By following this training regime and you should be able to run continuously and comfortably for 20 minutes in seven weeks time. But be patient. You will probably find you improve in leaps and bounds over the first few sessions, especially if you’ve been sedentary for a while — but don’t expect your progress to resemble a line graph — mini plateaus and setbacks are all par for the course.
For now, the name of the game is steady, comfortable running. Judging pace is a skill you’ll learn along the way — it isn’t something you’ll know how to do on your very first run, and the tendency is nearly always to go too fast. A good guideline for determining the right pace is the talk test. Are you running at a pace at which you could still hold a conversation (albeit a slightly breathless one)? You shouldn’t be running so fast that you can only say the odd word between gasps of air. If you’re on your own, try singing an easy song under your breath to monitor your pace.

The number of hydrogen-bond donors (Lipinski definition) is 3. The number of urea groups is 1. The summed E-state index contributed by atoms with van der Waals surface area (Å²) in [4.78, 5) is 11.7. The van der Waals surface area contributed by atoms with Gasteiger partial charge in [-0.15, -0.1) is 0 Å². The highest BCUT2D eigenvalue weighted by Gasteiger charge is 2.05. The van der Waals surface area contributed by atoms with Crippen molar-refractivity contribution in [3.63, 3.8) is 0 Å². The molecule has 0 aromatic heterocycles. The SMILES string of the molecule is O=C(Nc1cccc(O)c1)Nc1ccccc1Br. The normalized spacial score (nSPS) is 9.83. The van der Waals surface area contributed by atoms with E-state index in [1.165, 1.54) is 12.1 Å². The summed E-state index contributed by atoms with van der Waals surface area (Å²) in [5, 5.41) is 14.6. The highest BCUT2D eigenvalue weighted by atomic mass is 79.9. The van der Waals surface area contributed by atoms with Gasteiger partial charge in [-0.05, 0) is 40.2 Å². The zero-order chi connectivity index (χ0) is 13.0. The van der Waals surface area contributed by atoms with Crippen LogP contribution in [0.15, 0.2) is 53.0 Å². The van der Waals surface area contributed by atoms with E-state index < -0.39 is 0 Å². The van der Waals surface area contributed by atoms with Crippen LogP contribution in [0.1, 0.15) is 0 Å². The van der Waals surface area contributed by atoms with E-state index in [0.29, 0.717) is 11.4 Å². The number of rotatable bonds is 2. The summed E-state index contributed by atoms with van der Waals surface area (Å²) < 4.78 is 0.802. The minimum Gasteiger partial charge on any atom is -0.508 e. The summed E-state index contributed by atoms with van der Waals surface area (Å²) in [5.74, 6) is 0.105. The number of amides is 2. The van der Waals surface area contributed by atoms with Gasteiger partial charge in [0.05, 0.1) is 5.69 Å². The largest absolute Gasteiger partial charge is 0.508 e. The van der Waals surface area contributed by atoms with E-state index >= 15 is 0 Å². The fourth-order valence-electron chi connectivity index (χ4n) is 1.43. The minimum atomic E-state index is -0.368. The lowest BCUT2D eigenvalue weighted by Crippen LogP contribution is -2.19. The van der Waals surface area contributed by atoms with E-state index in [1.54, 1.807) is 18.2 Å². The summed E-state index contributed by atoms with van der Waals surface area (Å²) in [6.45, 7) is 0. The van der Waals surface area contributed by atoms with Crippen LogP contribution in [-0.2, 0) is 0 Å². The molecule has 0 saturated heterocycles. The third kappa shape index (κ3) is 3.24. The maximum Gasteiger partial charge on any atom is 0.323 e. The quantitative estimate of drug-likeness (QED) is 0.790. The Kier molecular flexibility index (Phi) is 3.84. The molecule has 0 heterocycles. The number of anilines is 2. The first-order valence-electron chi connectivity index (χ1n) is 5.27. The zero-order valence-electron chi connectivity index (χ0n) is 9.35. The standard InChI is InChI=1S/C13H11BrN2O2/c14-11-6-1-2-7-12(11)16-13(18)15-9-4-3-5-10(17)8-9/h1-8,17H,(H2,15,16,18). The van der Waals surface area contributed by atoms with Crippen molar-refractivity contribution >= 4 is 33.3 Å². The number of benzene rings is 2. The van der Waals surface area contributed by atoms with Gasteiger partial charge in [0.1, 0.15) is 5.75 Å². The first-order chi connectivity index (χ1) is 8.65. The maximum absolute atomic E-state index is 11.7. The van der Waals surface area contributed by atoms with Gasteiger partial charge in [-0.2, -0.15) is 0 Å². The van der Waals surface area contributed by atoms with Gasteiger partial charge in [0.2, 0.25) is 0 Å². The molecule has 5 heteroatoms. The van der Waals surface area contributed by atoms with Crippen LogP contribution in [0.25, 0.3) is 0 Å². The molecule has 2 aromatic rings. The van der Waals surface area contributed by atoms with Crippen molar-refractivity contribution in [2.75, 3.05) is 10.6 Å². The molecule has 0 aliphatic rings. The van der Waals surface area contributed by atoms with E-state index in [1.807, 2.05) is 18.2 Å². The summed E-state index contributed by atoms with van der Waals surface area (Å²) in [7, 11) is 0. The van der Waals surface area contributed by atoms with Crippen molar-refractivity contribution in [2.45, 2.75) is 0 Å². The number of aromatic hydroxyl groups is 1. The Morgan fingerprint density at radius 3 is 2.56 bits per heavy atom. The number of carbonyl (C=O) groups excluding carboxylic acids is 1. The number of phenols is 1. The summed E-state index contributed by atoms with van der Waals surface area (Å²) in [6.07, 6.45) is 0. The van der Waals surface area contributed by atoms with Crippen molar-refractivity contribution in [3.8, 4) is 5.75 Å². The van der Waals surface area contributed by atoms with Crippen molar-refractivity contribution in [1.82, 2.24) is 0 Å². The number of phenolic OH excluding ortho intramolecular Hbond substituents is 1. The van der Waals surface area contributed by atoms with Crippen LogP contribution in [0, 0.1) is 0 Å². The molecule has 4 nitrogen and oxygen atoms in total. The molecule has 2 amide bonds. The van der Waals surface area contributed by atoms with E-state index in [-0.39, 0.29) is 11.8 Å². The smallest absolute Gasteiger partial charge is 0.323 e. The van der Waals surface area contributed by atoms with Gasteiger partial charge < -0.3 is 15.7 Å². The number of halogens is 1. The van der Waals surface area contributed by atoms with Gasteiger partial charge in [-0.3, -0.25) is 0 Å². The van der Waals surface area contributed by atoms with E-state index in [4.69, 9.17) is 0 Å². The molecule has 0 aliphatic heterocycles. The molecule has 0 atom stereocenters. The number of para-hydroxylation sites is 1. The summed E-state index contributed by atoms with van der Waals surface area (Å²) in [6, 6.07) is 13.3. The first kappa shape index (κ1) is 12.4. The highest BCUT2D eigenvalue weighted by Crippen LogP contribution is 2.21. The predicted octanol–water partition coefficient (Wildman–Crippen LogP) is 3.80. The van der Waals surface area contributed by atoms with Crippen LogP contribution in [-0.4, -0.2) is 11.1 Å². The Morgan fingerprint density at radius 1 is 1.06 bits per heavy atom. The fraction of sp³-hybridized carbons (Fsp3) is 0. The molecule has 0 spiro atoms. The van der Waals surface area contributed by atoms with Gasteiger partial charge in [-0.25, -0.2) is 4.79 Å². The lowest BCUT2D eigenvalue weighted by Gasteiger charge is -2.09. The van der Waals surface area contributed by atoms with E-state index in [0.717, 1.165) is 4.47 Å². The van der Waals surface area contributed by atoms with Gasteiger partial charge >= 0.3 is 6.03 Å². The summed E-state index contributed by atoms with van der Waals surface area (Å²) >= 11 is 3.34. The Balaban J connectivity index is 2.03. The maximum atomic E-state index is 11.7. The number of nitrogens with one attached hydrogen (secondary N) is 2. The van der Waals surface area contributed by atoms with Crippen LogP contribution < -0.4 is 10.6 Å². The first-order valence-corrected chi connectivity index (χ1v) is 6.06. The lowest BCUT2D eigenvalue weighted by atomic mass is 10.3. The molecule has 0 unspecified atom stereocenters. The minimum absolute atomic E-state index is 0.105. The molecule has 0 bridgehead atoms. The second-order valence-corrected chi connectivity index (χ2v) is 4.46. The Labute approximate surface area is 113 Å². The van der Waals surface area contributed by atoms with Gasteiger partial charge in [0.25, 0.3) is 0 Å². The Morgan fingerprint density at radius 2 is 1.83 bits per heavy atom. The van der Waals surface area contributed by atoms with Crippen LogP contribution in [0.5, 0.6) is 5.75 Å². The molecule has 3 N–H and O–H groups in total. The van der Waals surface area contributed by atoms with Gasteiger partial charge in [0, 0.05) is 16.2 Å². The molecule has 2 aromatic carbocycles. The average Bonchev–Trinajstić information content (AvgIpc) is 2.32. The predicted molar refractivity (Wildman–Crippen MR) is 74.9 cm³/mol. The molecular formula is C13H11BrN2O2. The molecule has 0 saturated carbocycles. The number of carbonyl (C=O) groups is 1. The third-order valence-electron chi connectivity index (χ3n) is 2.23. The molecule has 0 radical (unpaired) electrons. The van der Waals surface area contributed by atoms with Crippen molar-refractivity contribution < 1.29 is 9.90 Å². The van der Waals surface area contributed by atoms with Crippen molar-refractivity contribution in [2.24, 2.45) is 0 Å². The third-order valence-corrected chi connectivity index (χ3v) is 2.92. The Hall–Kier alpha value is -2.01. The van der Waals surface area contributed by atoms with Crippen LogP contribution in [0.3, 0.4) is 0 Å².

A good guideline for determining the right pace is the talk test. Are you running at a pace at which you could still hold a conversation (albeit a slightly breathless one)?
Be flexible with your training schedule
Training schedules are not meant to be set in stone. They are guides that can be adjusted according to how you feel or the progress you are making. If you don’t feel quite ready to move up to the next week’s schedule, repeat the previous week’s. Similarly, if the sessions feel too easy, try jumping a week ahead.
It is important to remember not to run more than four days a week though even, if you’re feeling good. The joints, muscles and tendons need time to adjust to running.
Here’s a suggested 7-week training schedule: